Pro Tip: You may think that defining your goals should be the first step, but we've found this is the best time to set goals for two reasons:
- After discovering all of the information from audits and research, your marketing goals may change based on opportunities you discover
- Depending on what state your digital marketing is in, you may not have a clear idea as to what's achievable and what's not until the audits and research are completed
6. Build or Refine Your Buyer Personas
Continuing to put the information you've learned to use, now, in conjunction with the goals you've defined, it's time to create or refine your buyer personas.
Buyer personas are detailed portraits of your ideal customer (or customers) which can be used by marketing staff to create relevant content for prospects at all stages of their buyer's journey. Buyer personas can also be used by sales staff to personalize outreach.
We're not going to cover the fundamentals of creating buyer personas here - suffice it to say that having buyer persona's is a must because it gets your marketing and sales teams on the same page, and focuses content, engagement, and outreach so that your messages are reaching and resonating with the people most likely to buy your products and services. All the data you've collected during this process will help you create new, or update existing, personas based on the current state of your marketing, industry, and goals.
Pro Tip. If you already have buyer personas defined, review them before doing the audits and research. As you do the research, score content topics, and keywords used by you and your competitors to see how well you've been engaging your target audience and to find ways to improve. This could also help you identify new or niche segments that might be interested in your products or services.
7. Develop a Content Plan
Remember that inbound marketing is not about content for the sake of content - inbound marketing is about getting results. Your content should not only drive traffic to your website, but should be driving engagement by getting your prospects to download content offers by giving you their contact information.
Your content plan should start by defining great content offers to create ebooks, whitepapers, strategy guides, checklists and so forth. This is your gated content.
Content offers should be deep and detailed, going beyond what you'd normally publish on your blog. And they should be valuable enough to your target audience that they're willing to share their contact information to get it.
Once you've defined your content offers, plan blog posts and other content with topics related to each offer. To bring visitors in, publish your content to your blog, and surround that content with calls-to-action that lead to landing pages where visitors can opt-in to your content offers.
Pro Tip: To develop content offers and content, think of questions your target audience has, and use your content to answer those questions. Take each different stage of the buyer's journey into consideration so that your content helps visitors define their problem, consider different solutions, and finally make the decision to buy.
We recommend creating two content offers per quarter at a minimum - one larger, and detailed, such as an ebook or whitepaper, and one smaller, like a checklist, or how-to guide.
Depending on your target audience, plan to create one or two pieces of content per week for the quarter to drive awareness of the issues related to your content offer.
8. Define Your Promotion Strategy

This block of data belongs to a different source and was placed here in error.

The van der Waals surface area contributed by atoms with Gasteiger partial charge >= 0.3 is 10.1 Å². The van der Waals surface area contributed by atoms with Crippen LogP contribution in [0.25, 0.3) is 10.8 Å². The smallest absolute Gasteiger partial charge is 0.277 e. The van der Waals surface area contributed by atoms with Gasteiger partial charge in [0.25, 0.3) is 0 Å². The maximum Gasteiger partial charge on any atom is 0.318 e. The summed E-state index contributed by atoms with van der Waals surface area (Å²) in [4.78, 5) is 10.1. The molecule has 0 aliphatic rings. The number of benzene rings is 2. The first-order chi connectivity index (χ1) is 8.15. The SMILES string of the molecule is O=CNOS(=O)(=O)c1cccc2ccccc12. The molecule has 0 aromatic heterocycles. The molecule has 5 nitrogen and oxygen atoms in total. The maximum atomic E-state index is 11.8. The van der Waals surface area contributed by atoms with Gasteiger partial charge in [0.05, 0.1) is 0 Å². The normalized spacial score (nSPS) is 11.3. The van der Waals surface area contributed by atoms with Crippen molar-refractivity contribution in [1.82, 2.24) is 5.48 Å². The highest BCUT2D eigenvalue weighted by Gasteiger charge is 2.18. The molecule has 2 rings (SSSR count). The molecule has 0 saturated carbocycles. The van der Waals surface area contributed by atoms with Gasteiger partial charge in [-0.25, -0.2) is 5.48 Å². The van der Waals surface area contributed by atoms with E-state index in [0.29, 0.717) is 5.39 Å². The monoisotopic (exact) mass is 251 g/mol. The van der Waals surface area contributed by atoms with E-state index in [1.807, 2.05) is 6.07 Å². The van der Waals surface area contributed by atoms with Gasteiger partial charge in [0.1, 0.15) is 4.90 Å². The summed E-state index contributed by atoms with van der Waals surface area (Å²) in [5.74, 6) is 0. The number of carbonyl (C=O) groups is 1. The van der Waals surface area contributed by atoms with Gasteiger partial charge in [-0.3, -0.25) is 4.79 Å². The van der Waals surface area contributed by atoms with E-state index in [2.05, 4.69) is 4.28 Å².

The audits and research that inform your personas should also give you a good idea where your ideal customers are hanging out online - the social networks, forums, and other online locations where you need to publish and promote your content. You should promote your content across all your channels to make sure you reach your potential customers wherever they may be. More than that, you need to promote each piece of content several times a month.
You should also mix your content with content curated from other sources. This will help attract more prospects to your social channels, as they'll start seeing your social profiles and your blog as a valuable resource for awareness and education. Ideally, this will keep them coming back for more, and help further expand your content reach.
Pro Tip: When a piece of content if first published, promote it frequently on all channels for the first few days, then put it into your content mix so that it gets promoted again on each channel a few times a month.
And since you're creating clusters of content around specific topics, find opportunities in the content you create to link to other content you've created in a context-appropriate way. For any piece of content of yours that receives a high number of likes or shares, you should also consider using paid promotion on your social channels to increase reach.
9: Create an Editorial Calendar and Stick To It
An editorial calendar puts your content promotion strategy down on paper (digitally speaking). It documents what content's being created, when it's due, what channels it will be published on and when. Editorial calendars provide the day-to-day plan for promoting your content and are essential for keeping the content strategy portion of your inbound marketing on track.
Pro Tip: There are lots of fee-based editorial calendars out there, including those from CoSchedule to DivvyHQ (which we use). There are a lot of benefits to these paid editorial calendar tools, but, if you don't want to pay for one, you don't have to - a spreadsheet will work to get started, or you can download editorial calendar templates for free.
Don't Wait - Get Started Now
If you want to start, restart, or simply improve how your website is generating leads, acquiring customers, and engaging clients using inbound marketing, this nine-step process is where you should begin. But the process, and the follow-on work, does take time, so the sooner you begin, the sooner you'll start seeing results.